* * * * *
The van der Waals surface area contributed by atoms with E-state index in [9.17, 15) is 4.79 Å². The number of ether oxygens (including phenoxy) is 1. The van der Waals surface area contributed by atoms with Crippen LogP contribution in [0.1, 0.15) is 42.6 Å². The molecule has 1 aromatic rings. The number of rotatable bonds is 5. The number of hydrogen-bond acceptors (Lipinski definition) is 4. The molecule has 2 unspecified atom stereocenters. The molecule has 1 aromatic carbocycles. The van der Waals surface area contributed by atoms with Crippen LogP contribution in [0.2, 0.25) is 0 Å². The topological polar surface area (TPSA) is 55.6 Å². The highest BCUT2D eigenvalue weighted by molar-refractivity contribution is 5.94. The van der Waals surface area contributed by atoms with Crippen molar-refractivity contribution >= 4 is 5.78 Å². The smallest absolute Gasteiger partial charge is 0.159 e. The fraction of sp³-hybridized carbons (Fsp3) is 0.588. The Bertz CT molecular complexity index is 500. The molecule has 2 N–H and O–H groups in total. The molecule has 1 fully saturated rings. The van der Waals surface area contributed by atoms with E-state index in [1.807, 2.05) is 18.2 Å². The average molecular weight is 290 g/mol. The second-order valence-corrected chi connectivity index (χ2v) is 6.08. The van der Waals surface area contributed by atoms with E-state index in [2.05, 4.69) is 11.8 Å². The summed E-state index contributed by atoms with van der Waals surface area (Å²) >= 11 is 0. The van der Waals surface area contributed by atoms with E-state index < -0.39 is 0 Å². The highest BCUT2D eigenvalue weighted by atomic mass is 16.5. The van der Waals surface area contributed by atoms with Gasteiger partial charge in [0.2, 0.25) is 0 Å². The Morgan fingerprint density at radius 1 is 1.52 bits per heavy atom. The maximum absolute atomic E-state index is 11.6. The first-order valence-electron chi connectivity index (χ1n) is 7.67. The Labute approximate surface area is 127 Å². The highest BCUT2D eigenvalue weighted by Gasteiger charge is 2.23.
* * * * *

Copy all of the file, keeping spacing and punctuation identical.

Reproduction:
The van der Waals surface area contributed by atoms with E-state index in [9.17, 15) is 4.79 Å². The number of ether oxygens (including phenoxy) is 1. The van der Waals surface area contributed by atoms with Crippen LogP contribution in [0.1, 0.15) is 42.6 Å². The molecule has 1 aromatic rings. The number of rotatable bonds is 5. The number of hydrogen-bond acceptors (Lipinski definition) is 4. The molecule has 2 unspecified atom stereocenters. The molecule has 1 aromatic carbocycles. The van der Waals surface area contributed by atoms with Crippen LogP contribution in [0.2, 0.25) is 0 Å². The topological polar surface area (TPSA) is 55.6 Å². The highest BCUT2D eigenvalue weighted by molar-refractivity contribution is 5.94. The van der Waals surface area contributed by atoms with Crippen molar-refractivity contribution >= 4 is 5.78 Å². The smallest absolute Gasteiger partial charge is 0.159 e. The fraction of sp³-hybridized carbons (Fsp3) is 0.588. The Bertz CT molecular complexity index is 500. The molecule has 2 N–H and O–H groups in total. The molecule has 1 fully saturated rings. The van der Waals surface area contributed by atoms with E-state index in [1.807, 2.05) is 18.2 Å². The average molecular weight is 290 g/mol. The second-order valence-corrected chi connectivity index (χ2v) is 6.08. The van der Waals surface area contributed by atoms with E-state index in [2.05, 4.69) is 11.8 Å². The summed E-state index contributed by atoms with van der Waals surface area (Å²) >= 11 is 0. The van der Waals surface area contributed by atoms with E-state index < -0.39 is 0 Å². The highest BCUT2D eigenvalue weighted by atomic mass is 16.5. The van der Waals surface area contributed by atoms with Gasteiger partial charge in [0.2, 0.25) is 0 Å². The Morgan fingerprint density at radius 1 is 1.52 bits per heavy atom. The maximum absolute atomic E-state index is 11.6. The first-order valence-electron chi connectivity index (χ1n) is 7.67. The Labute approximate surface area is 127 Å². The highest BCUT2D eigenvalue weighted by Gasteiger charge is 2.23.